Andy Parkin: Alpine Climber and Big Mountain Survivor

Before I left Chamonix, I was able to have a last supper with my friend, artist and alpine climber Andy Parkin. Over the years that I’ve known him, he’s told me some pretty out-there stories…mostly about defying death in the mountains, but also about other rip-roaring adventures, too.

I’ve never officially interviewed Andy, so when I thought about interviewing him to write a Q&A article for the About.com Survival Skills site, I knew we’d just sit down and talk. I asked him to tell me his best survival story, and I also–for the first time–asked him if I could take notes so that I could write about it. He didn’t object. But he talks so fast that I found myself scribbling wildly to keep up!

At first, Andy tossed out a few ideas–outsmarting a storm while trying to climb a new route on Patagonia’s Cerro Torre with Francois Marsigny, a similar solo survival experience on Fitz Roy, a very grim Christmas with Victor Saunders on Shishapangma. He settled on telling me about Cerro Torre because he said that it was the one that’s inspired him the most to survive other (maybe even worse) things in the years that followed it.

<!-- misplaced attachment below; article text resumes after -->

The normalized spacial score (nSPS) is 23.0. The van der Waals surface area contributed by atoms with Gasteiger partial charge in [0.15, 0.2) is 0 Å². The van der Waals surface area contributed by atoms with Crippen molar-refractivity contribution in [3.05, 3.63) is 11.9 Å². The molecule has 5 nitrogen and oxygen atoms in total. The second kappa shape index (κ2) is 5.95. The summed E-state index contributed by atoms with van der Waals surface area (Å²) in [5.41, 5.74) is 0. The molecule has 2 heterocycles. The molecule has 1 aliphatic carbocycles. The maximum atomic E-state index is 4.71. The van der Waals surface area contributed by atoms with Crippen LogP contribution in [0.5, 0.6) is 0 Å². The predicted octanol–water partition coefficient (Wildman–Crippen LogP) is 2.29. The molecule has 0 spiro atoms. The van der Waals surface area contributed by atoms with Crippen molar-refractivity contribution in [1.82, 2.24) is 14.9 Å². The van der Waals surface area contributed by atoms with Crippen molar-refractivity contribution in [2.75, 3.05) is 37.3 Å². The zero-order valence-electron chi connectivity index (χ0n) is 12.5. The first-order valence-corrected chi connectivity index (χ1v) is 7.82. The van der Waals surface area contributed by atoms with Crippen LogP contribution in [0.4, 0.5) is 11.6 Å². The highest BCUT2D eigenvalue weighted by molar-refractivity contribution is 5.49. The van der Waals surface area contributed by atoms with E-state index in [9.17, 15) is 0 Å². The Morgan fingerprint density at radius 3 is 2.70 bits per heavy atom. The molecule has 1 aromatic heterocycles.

I took eleven pages of notes for what should have been only a 600-word article. I wrote more than double that, and the article doesn’t even come close to the detail he gave me or the detail I would have liked to share. But I realized a few things while talking to Andy about Cerro Torre. First of all: I’d heard lots of bits and pieces of this story over the years, but hearing it like this all at once finally gave me the kind of satisfaction I imagine I’d get if I’d just put together a humongous jigsaw puzzle. Secondly: I’m glad, so glad he’s alive to tell me these stories.

What to read Andy’s tale of survival on Cerro Torre?
“Survivor Q&A with Andy Parkin: Alpine Climber and Big Mountain Survivor”
Alpine climber Andy Parkin shares his story of surviving Patagonia’s Cerro Torre with François Marsigny in 1994 when the pair got blindsided by bad weather and traversed Patagonia’s Continental ice cap to reach safety…click here to continue reading

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